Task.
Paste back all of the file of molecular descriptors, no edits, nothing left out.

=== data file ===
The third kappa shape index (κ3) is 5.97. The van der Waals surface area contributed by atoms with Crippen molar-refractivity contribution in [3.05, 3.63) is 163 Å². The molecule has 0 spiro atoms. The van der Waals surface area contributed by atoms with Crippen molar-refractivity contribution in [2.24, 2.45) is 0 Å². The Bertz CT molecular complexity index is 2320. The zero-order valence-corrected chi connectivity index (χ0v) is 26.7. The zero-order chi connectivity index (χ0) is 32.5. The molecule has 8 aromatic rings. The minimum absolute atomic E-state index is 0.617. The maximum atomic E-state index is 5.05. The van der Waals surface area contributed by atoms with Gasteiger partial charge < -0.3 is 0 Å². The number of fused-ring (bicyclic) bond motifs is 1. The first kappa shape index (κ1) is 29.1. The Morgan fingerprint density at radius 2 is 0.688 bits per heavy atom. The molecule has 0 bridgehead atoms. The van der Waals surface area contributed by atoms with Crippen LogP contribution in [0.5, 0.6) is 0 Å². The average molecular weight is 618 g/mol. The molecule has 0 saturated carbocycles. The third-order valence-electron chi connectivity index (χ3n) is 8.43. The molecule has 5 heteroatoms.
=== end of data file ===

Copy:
The third kappa shape index (κ3) is 5.97. The van der Waals surface area contributed by atoms with Crippen molar-refractivity contribution in [3.05, 3.63) is 163 Å². The molecule has 0 spiro atoms. The van der Waals surface area contributed by atoms with Crippen molar-refractivity contribution in [2.24, 2.45) is 0 Å². The Bertz CT molecular complexity index is 2320. The zero-order valence-corrected chi connectivity index (χ0v) is 26.7. The zero-order chi connectivity index (χ0) is 32.5. The molecule has 8 aromatic rings. The minimum absolute atomic E-state index is 0.617. The maximum atomic E-state index is 5.05. The van der Waals surface area contributed by atoms with Gasteiger partial charge < -0.3 is 0 Å². The number of fused-ring (bicyclic) bond motifs is 1. The first kappa shape index (κ1) is 29.1. The Morgan fingerprint density at radius 2 is 0.688 bits per heavy atom. The molecule has 0 bridgehead atoms. The van der Waals surface area contributed by atoms with Crippen LogP contribution in [0.5, 0.6) is 0 Å². The average molecular weight is 618 g/mol. The molecule has 0 saturated carbocycles. The third-order valence-electron chi connectivity index (χ3n) is 8.43. The molecule has 5 heteroatoms.